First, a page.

Rule 11: Do Not Bother Children When They are Skateboarding.
And I think Peterson means boys in particular. Children of course need slightly dangerous play so that they can develop competence and learn how to measure risk and daring. A society that over protects children only results in them remaining unformed. The first section of chapter 11 (Danger and Mastery) makes sense and is well argued.
Further into the chapter there is what appears to be a comprehensive argument against Marxism, Feminism, and Post-Modernism. I say ‘appears’ because I read on unconvinced – not that Marxism, extreme feminism and Post-modernism are bad ideas, but that his arguments are objective – even though Peterson brings in many erudite examples. Also any chapter that mentions Derrida and Oedipus must be a little bit suspect. But his personal reflection on why he felt his friend committed suicide is very moving and persuasive.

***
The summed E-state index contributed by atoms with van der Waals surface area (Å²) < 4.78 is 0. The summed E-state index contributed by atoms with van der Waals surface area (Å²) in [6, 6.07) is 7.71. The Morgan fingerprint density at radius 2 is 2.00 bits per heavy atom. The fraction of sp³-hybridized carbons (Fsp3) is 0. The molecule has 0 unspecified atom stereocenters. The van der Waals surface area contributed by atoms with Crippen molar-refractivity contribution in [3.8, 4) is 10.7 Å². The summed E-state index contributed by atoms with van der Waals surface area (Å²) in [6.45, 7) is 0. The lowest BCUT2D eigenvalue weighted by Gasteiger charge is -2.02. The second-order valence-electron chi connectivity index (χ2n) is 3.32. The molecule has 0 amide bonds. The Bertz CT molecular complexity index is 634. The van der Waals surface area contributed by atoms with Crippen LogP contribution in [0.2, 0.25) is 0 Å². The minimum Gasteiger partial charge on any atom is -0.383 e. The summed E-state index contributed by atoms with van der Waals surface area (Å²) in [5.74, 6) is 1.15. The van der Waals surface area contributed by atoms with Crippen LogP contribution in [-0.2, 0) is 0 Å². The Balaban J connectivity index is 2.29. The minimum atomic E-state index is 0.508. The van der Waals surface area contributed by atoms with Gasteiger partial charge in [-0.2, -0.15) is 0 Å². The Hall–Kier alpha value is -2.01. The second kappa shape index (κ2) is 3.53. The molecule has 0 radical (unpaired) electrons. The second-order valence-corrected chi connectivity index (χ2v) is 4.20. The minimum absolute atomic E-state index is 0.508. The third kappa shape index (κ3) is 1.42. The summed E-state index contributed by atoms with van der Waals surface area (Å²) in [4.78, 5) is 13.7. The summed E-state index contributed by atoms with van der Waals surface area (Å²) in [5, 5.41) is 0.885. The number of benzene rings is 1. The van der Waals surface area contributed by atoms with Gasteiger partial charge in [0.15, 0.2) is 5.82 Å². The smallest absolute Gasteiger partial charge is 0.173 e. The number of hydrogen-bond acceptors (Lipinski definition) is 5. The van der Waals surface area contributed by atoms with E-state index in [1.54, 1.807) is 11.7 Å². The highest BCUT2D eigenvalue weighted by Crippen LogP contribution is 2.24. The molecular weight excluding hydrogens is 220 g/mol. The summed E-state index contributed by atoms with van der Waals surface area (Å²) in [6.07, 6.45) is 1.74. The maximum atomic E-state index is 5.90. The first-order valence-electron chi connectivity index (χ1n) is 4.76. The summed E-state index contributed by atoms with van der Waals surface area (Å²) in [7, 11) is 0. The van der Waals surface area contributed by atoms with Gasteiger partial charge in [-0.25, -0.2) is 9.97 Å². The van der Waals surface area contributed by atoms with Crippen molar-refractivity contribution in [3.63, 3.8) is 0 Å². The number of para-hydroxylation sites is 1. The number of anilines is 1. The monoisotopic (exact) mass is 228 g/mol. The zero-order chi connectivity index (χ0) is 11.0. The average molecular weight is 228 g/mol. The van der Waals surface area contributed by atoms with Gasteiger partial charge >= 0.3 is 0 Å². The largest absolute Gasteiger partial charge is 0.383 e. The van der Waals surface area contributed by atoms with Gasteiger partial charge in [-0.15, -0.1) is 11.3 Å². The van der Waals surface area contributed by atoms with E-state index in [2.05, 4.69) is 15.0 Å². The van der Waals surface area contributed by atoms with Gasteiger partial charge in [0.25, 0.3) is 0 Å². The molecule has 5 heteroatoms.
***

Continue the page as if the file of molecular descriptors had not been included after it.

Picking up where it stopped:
It was not until later, when Peterson talks about Sleeping Beauty, The Little mermaid, and Alice in Wonderland that I warmed up to what he was saying in terms of patriarchy.
It is the case that the Humanities subjects at Universities, especially in the US and Canada can be politically-correct to an unhealthy extreme, and it seems to be this that Peterson needs to counterbalance in chapter 11. For this reason I need to re-read it and report back: I have to get to grips with what he is really saying underneath the politics of Academia.
Therefore, more of chapter 11 tomorrow.